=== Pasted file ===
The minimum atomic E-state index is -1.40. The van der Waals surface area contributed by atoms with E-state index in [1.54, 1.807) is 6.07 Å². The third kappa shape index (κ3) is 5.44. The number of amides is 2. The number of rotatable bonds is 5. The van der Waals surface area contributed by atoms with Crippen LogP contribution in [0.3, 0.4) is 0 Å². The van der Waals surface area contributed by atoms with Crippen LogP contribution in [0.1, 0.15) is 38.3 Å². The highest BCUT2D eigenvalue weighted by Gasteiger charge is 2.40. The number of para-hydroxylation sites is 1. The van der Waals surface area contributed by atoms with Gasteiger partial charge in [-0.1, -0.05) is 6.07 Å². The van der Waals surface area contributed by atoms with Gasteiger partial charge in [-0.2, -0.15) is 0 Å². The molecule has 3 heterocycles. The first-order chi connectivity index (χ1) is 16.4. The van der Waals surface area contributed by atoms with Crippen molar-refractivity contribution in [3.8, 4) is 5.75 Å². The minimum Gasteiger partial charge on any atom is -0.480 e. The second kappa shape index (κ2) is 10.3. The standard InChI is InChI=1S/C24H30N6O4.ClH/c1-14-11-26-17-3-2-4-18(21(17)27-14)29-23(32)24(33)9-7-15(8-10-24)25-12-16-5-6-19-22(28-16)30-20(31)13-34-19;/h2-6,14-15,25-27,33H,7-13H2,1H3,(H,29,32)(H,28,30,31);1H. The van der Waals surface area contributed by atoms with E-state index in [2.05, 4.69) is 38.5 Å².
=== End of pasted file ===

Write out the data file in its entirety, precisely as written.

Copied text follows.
The minimum atomic E-state index is -1.40. The van der Waals surface area contributed by atoms with E-state index in [1.54, 1.807) is 6.07 Å². The third kappa shape index (κ3) is 5.44. The number of amides is 2. The number of rotatable bonds is 5. The van der Waals surface area contributed by atoms with Crippen LogP contribution in [0.3, 0.4) is 0 Å². The van der Waals surface area contributed by atoms with Crippen LogP contribution in [0.1, 0.15) is 38.3 Å². The highest BCUT2D eigenvalue weighted by Gasteiger charge is 2.40. The number of para-hydroxylation sites is 1. The van der Waals surface area contributed by atoms with Gasteiger partial charge in [-0.1, -0.05) is 6.07 Å². The van der Waals surface area contributed by atoms with Gasteiger partial charge in [-0.2, -0.15) is 0 Å². The molecule has 3 heterocycles. The first-order chi connectivity index (χ1) is 16.4. The van der Waals surface area contributed by atoms with Crippen molar-refractivity contribution in [3.8, 4) is 5.75 Å². The minimum Gasteiger partial charge on any atom is -0.480 e. The second kappa shape index (κ2) is 10.3. The standard InChI is InChI=1S/C24H30N6O4.ClH/c1-14-11-26-17-3-2-4-18(21(17)27-14)29-23(32)24(33)9-7-15(8-10-24)25-12-16-5-6-19-22(28-16)30-20(31)13-34-19;/h2-6,14-15,25-27,33H,7-13H2,1H3,(H,29,32)(H,28,30,31);1H. The van der Waals surface area contributed by atoms with E-state index in [2.05, 4.69) is 38.5 Å².